Poetry by the Sea

I signed up for poetry and left the coast of Florida with more than poems in my pocket.   Invited to attend Poetry by the Sea, a retreat for poets taught by Georgia Heard and Rebecca Dotlich, I knew it was a chance of a lifetime.   Georgia has been my poetry teacher for three decades and I’ve followed Rebecca’s work in recent years.  That said, I haven’t written much poetry lately, so I wasn’t sure how relevant it would be for my current interests.  I didn’t know specifically why I wanted to go, yet trusted the answer would be revealed.  It came to me through a shell and a poem.

The retreat was in Jupiter, Florida, a few miles north of West Palm Beach.  We were right on the beach, so I seized every free moment to walk and explore.  It was a place of stunning sunrises, worn-smooth shells, and warm, humid air.  The beach is a nesting ground for loggerhead turtles and was covered with eggshells, some cracked open and others still intact.  At first it was disturbing to see so many until I read that “sea turtles deposit an average of about 100 eggs in each nest and lay between 3 and 7 nests during the nesting season… The unhatched nests, eggs and trapped hatchlings are good sources of nutrients for the dune vegetation, even the left over egg shells from hatched eggs provide some nutrients.” (http://www.conserveturtles.org/seaturtleinformation.php?page=seaturtle-faq)

In addition to the turtle egg shells, there was a disturbing amount of plastic all along the shoreline.  The truth of articles about the crisis level of ocean plastic pollution hit home. (http://fortune.com/2015/10/01/ocean-plastic-pollution/) There were small plastic bits, lost toys and flip flops, and even a plastic water bottle packed full of styrofoam.  It was encouraging to see people collecting plastic from the beach, but sad they had to collect plastic instead of lovely shells.

The super moon event created quite a backdrop for the retreat.  The connection between the moon and tides felt especially strong.  However, it was a small shell, a moon snail, that ended up being the most significant part of the whole experience. Recently I’ve been thinking about my life stage and how it feels sometimes like everything is getting smaller.  When I found the little moon snail (http://barnegatshellfish.org/images/snails/atlantic_moon_snail_01wl.PNG), I realized that its spiral actually began tiny and grew more expansive in time.  It was a perfect metaphor for life, which I ended up using for one of my poems:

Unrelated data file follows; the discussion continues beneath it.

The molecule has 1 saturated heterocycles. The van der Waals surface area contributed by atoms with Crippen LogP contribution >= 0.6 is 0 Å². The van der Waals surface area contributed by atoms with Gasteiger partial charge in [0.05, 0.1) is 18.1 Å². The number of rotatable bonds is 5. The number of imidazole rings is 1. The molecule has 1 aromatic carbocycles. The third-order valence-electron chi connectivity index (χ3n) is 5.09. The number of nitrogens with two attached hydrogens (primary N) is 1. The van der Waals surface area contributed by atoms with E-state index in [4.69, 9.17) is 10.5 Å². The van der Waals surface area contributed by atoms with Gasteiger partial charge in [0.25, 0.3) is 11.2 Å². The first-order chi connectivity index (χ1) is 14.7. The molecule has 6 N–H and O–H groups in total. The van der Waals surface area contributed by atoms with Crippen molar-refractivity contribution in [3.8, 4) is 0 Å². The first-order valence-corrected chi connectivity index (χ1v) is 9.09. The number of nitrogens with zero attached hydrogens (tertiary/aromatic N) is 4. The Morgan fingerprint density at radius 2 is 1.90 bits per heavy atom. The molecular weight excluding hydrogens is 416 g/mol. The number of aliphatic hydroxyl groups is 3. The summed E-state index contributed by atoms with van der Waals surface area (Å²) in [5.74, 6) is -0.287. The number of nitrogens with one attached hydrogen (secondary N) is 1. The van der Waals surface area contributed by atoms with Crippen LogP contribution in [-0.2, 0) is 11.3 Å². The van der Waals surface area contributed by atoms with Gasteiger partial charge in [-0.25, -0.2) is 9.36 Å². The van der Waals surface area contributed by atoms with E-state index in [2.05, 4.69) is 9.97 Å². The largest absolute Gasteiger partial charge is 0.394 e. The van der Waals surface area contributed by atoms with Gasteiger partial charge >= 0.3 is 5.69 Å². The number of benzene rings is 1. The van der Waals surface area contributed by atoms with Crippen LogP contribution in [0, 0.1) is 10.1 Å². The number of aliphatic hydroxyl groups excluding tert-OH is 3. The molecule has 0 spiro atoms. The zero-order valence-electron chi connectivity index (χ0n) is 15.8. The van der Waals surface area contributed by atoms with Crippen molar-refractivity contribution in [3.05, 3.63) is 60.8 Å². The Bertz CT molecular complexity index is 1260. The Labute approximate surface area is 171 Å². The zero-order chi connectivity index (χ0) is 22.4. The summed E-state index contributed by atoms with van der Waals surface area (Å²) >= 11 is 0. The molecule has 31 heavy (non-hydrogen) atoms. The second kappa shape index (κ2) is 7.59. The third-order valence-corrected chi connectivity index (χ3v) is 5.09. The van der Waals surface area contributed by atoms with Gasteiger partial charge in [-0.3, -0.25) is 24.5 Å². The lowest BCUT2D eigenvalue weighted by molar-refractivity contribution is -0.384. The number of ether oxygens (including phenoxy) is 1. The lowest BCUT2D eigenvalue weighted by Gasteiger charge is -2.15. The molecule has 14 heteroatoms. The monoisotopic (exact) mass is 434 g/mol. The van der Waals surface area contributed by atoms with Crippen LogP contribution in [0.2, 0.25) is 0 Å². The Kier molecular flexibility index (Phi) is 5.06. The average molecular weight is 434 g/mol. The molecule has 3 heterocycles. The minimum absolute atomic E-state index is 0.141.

Moon Snail

You are a spiral, soft eggshell
brown with a tint of rose.

Wave-dropped at my feet,
I hold you in my hand as
you teach me about life.

I think of my own, spinning
faster than I can believe
to its outer edges.

Until I found you, I thought
the spiral closed in, diminished.
I can see now it’s quite the
opposite, that what’s left
is the expansive part.

Widening into open space,
I notice near your final curve
a well-placed opening–
a portal, perhaps,
to somewhere else.

It was a blessing to go to such a beautiful “somewhere else,” which in the end brought me home to myself.

3 thoughts on “Poetry by the Sea

  1. Hi Mary,
    I loved reading your poem and seeing you in my mind’s eye sharing it last Tuesday. This is a beautiful piece of writing. I think we all left with more than poetry in our notebooks and sand between our toes. It was so great to see you again.
    ABig Hug,

  2. Your voice has a beautiful sound letting the enlightening words of your poem that you read at practice resonate in my head. My thoughts about so many things are anew for they found “a portal” thanks to you!
    Have a Happy Day!

  3. Hi Mary,
    What a beautiful post! Your poem is a portal to a wonderful “somewhere else” that leads us back home. It was so special for me to have you at the retreat last week.

Leave a Reply

Your email address will not be published. Required fields are marked *

This site uses Akismet to reduce spam. Learn how your comment data is processed.